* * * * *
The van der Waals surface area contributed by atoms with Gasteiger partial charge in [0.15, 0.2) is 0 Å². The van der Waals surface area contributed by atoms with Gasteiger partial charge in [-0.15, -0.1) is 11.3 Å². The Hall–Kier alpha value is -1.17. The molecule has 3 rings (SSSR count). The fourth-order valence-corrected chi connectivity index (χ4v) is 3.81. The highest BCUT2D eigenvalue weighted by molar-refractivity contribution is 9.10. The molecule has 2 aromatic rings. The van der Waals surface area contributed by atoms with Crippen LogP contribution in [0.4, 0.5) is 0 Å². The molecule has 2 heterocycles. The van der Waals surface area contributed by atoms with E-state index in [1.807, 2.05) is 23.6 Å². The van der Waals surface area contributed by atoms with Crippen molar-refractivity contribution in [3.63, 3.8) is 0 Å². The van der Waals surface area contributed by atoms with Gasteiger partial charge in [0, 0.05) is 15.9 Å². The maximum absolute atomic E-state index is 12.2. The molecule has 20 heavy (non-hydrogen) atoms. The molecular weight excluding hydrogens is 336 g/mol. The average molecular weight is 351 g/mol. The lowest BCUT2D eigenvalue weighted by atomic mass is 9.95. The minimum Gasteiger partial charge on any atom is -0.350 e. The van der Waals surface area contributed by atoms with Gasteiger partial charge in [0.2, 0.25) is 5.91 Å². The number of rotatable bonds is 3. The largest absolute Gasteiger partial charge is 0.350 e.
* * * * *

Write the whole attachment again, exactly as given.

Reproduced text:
The van der Waals surface area contributed by atoms with Gasteiger partial charge in [0.15, 0.2) is 0 Å². The van der Waals surface area contributed by atoms with Gasteiger partial charge in [-0.15, -0.1) is 11.3 Å². The Hall–Kier alpha value is -1.17. The molecule has 3 rings (SSSR count). The fourth-order valence-corrected chi connectivity index (χ4v) is 3.81. The highest BCUT2D eigenvalue weighted by molar-refractivity contribution is 9.10. The molecule has 2 aromatic rings. The van der Waals surface area contributed by atoms with Crippen LogP contribution in [0.4, 0.5) is 0 Å². The molecule has 2 heterocycles. The van der Waals surface area contributed by atoms with E-state index in [1.807, 2.05) is 23.6 Å². The van der Waals surface area contributed by atoms with Crippen molar-refractivity contribution in [3.63, 3.8) is 0 Å². The van der Waals surface area contributed by atoms with Gasteiger partial charge in [0, 0.05) is 15.9 Å². The maximum absolute atomic E-state index is 12.2. The molecule has 20 heavy (non-hydrogen) atoms. The molecular weight excluding hydrogens is 336 g/mol. The average molecular weight is 351 g/mol. The lowest BCUT2D eigenvalue weighted by atomic mass is 9.95. The minimum Gasteiger partial charge on any atom is -0.350 e. The van der Waals surface area contributed by atoms with Gasteiger partial charge in [0.2, 0.25) is 5.91 Å². The number of rotatable bonds is 3. The largest absolute Gasteiger partial charge is 0.350 e.